Conference Brings Global Perspectives on Modernising Civil Service

ASTANA – On May 22, Astana witnessed the start of the sixth Astana Economic Forum (AEF), held in the Palace of Independence. One of the first conferences held within the AEF was the Conference on Modernisation of Civil Service, which gathered representatives from various organisations and state agencies as well as officials to share their experiences and opinions on the issue. Peer countries’ experiences as well as the possibilities of applying international approaches in training civil servants were also reviewed within the session.

Alikhan Baimenov, chairman of the Agency for Civil Service Affairs of Kazakhstan, shared information about the history of the development of Kazakhstan’s laws on civil service in his welcoming speech. He noted that examinations for entering the civil service have become tougher and civil servants of the country have recently demonstrated positive results in their examinations for approval of their positions within the state agencies’ system of the country. “A state needs a strong and solid civil service system to be competitive,” he noted in his speech. “Kazakhstan has to move away from the Soviet civil service system and implement the best international experiences with regard to local environment,” he added. He also noted that Kazakhstan is moving in the right direction in achieving the goal of a more transparent and competitive civil service system. Concluding his speech, he wished the delegates and speakers of the sixth AEF fruitful work.

When EU Head Representative to Kazakhstan Aurelia Bouchez took the floor, she noted that, “The European Union is a strategic partner of Kazakhstan in many sectors, including civil service. The joint efforts of the EU and Kazakhstan are important for achieving the common goal of sustainable development.”

Sukhvinder Singh Chopra, independent advisor and director of TS-Temasek Management Services, shared the experience of Singapore in modernising their civil service system. “We were the country with almost nothing, we started from zero. But now we are considered one of the best developing countries in the world. When we started changing our system we realised that, first of all, we need to have a transparent civil service system, without corruption and with responsible employees working for the government. For that purpose it was required to change the mentality of people through training. We started to considerably change our system. As Mr. Baimenov noted earlier, ‘The properly developed system leads to sustainable development.’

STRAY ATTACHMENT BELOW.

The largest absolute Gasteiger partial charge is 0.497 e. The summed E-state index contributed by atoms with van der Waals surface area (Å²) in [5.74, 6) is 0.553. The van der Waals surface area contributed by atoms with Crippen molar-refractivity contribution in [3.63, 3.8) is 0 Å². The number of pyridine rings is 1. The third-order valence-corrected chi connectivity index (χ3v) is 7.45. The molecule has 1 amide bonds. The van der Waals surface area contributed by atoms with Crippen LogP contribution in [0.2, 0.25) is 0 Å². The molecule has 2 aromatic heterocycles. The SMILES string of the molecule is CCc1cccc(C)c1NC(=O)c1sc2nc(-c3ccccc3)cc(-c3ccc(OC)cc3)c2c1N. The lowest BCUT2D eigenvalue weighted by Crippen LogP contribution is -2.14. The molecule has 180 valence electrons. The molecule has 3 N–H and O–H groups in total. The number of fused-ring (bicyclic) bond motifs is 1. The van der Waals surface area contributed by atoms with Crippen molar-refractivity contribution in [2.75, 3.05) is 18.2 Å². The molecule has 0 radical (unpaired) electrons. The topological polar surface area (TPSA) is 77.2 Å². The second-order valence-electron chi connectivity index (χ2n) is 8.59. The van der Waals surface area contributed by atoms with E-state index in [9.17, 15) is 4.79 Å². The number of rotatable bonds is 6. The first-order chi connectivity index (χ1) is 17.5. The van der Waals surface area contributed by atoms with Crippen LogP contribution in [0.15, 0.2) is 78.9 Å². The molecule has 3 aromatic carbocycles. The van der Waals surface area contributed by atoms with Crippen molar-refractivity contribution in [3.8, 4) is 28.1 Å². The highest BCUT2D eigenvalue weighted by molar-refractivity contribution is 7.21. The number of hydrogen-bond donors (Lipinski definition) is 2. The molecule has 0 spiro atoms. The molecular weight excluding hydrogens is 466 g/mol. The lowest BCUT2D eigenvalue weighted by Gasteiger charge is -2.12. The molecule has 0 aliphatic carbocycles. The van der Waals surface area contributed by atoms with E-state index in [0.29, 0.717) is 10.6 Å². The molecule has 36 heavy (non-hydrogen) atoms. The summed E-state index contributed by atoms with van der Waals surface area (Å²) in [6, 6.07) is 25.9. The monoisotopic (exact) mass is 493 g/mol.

Stephen Emerson Condrey, President of the American Society for Public Administration, underlined that Kazakhstan is moving in the right direction in the sphere of civil service. “For example, in America not every person strives to be employed in a state agency. The salaries are not high and according to the statistics, we have about 30 percent lack of employed civil servants. So the government wants to elaborate some benefits for civil servants in order to attract people to the system. In 2017, in the U.S., most of the currently working civil servants will reach retirement age. In comparison with the U.S., the civil servants of Kazakhstan are mostly young people.”

Kazakhstan’s civil servants receive many benefits: they are provided with housing, they get quarterly bonuses depending on their achievements, they attend advanced training courses and more. In addition, they have transportation from their places of residence to the offices and back, which is a case in Astana, for example, which is a significant perk. The government of Kazakhstan tries to improve both living and working conditions for employees working in the state system.

Kazakhstan’s Agency for Civil Service Affairs, the United Nations Development Programme and the Academy of State Governance under the President of the Republic of Kazakhstan organised the conference.

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